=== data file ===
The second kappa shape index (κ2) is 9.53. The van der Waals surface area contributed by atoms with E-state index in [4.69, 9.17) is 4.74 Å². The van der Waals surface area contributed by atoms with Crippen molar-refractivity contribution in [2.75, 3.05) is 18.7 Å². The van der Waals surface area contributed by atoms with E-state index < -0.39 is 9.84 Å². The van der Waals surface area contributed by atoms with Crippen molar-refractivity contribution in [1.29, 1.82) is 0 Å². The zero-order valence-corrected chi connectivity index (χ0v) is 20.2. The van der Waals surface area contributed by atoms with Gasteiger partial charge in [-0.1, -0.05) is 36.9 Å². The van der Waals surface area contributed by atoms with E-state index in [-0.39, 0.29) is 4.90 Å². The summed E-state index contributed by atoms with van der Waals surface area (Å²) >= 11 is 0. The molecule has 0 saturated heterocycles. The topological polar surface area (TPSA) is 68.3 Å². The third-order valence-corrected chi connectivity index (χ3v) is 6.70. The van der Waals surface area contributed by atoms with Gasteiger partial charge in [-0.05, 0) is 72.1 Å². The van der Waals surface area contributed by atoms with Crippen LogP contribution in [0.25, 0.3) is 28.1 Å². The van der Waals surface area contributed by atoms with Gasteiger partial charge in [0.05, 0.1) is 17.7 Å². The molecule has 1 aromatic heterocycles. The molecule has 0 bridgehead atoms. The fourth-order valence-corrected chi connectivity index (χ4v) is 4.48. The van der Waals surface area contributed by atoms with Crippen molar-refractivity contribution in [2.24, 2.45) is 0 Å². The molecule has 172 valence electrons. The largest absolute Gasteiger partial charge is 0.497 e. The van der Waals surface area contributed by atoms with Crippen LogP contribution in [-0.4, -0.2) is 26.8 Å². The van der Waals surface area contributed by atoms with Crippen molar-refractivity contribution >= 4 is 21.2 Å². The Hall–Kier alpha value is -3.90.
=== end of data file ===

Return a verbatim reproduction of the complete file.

The second kappa shape index (κ2) is 9.53. The van der Waals surface area contributed by atoms with E-state index in [4.69, 9.17) is 4.74 Å². The van der Waals surface area contributed by atoms with Crippen molar-refractivity contribution in [2.75, 3.05) is 18.7 Å². The van der Waals surface area contributed by atoms with E-state index < -0.39 is 9.84 Å². The van der Waals surface area contributed by atoms with Crippen molar-refractivity contribution in [1.29, 1.82) is 0 Å². The zero-order valence-corrected chi connectivity index (χ0v) is 20.2. The van der Waals surface area contributed by atoms with Gasteiger partial charge in [-0.1, -0.05) is 36.9 Å². The van der Waals surface area contributed by atoms with E-state index in [-0.39, 0.29) is 4.90 Å². The summed E-state index contributed by atoms with van der Waals surface area (Å²) >= 11 is 0. The molecule has 0 saturated heterocycles. The topological polar surface area (TPSA) is 68.3 Å². The third-order valence-corrected chi connectivity index (χ3v) is 6.70. The van der Waals surface area contributed by atoms with Gasteiger partial charge in [-0.05, 0) is 72.1 Å². The van der Waals surface area contributed by atoms with Crippen LogP contribution in [0.25, 0.3) is 28.1 Å². The van der Waals surface area contributed by atoms with Gasteiger partial charge in [0.05, 0.1) is 17.7 Å². The molecule has 1 aromatic heterocycles. The molecule has 0 bridgehead atoms. The fourth-order valence-corrected chi connectivity index (χ4v) is 4.48. The van der Waals surface area contributed by atoms with Crippen molar-refractivity contribution in [2.24, 2.45) is 0 Å². The molecule has 172 valence electrons. The largest absolute Gasteiger partial charge is 0.497 e. The van der Waals surface area contributed by atoms with Crippen LogP contribution in [-0.4, -0.2) is 26.8 Å². The van der Waals surface area contributed by atoms with Crippen molar-refractivity contribution >= 4 is 21.2 Å². The Hall–Kier alpha value is -3.90.